Rob Carr/Getty Images
B.J. Upton has yet to break out of an early season slump.
It is safe to say that the first five weeks of B.J. Upton's time in Atlanta did not go exactly the way he nor the team had drawn them up.
After signing the richest free-agent contract in franchise history, Upton has yet to find any consistency at the plate. The strikeout totals have been somewhat alarming—42 in 111 at-bats—and his .153 average through 30 games definitely qualifies as a dismal start.
He entered the season as a .278 career hitter in the opening month but batted just .143 this April. It was Upton's first month on a new team in a new league. Not the first impression he was hoping for.
It is hard to pinpoint exactly what has changed so drastically. Looking over his career and yearly splits confirms what the Braves were already well aware of upon signing him over the winter. He is a talented but somewhat streaky hitter with a propensity to strikeout.
Over the course of his career, Upton has never batted below .200 in a single month more than one time in a season. However, his .143 average in April is the lowest single mark in any month of his career. One can only hope that is an indicator that the worst is behind him.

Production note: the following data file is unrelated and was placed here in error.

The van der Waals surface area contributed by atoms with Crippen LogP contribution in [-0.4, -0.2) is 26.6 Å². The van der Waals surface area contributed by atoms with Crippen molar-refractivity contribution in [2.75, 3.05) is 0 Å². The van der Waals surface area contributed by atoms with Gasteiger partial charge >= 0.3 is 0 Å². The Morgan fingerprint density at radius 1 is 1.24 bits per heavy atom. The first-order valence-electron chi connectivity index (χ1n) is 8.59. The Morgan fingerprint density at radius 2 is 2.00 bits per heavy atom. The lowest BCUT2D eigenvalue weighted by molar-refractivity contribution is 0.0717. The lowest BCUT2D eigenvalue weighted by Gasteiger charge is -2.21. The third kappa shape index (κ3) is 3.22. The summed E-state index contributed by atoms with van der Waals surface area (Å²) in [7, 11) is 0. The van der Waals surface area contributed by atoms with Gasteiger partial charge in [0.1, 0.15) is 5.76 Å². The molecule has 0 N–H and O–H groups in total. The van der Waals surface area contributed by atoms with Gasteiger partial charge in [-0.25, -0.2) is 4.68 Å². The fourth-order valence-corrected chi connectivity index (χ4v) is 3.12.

As far as slotting Upton into a regular spot in the lineup, it would seem that a less pressure-filled spot would be the best thing until he finds his swing. Then again, a slump provides pressure even in lower leverage situations.
Extended time on the bench is highly unlikely, given the fact that the club is nowhere close to giving up on high-dollar talent just five weeks into a five-year contract.
Do not misunderstand either: That decision is not based solely on the financial investment.
When Upton is right, he has the ability to hit for power, drive in runs and impact the game with his base-running prowess. Those things, along with his defense, make him too valuable to keep on the bench, regardless of how well a reserve may be playing at the time.
For the time being, hitting Upton in the seventh slot would still allow for run-producing opportunities. He could also find himself starting off a few innings, stealing some bases and helping energize the lower third of the order.
If he happens to get hot, Upton could always be bumped up in the order. That could provide a nice boost, especially if Upton goes on a 12-homer tear like he did in September of last season.
Perhaps Upton will end up batting second when Jason Heyward presumably slides down in the order over the next few years.
If all the pieces are in place this season, that question can wait.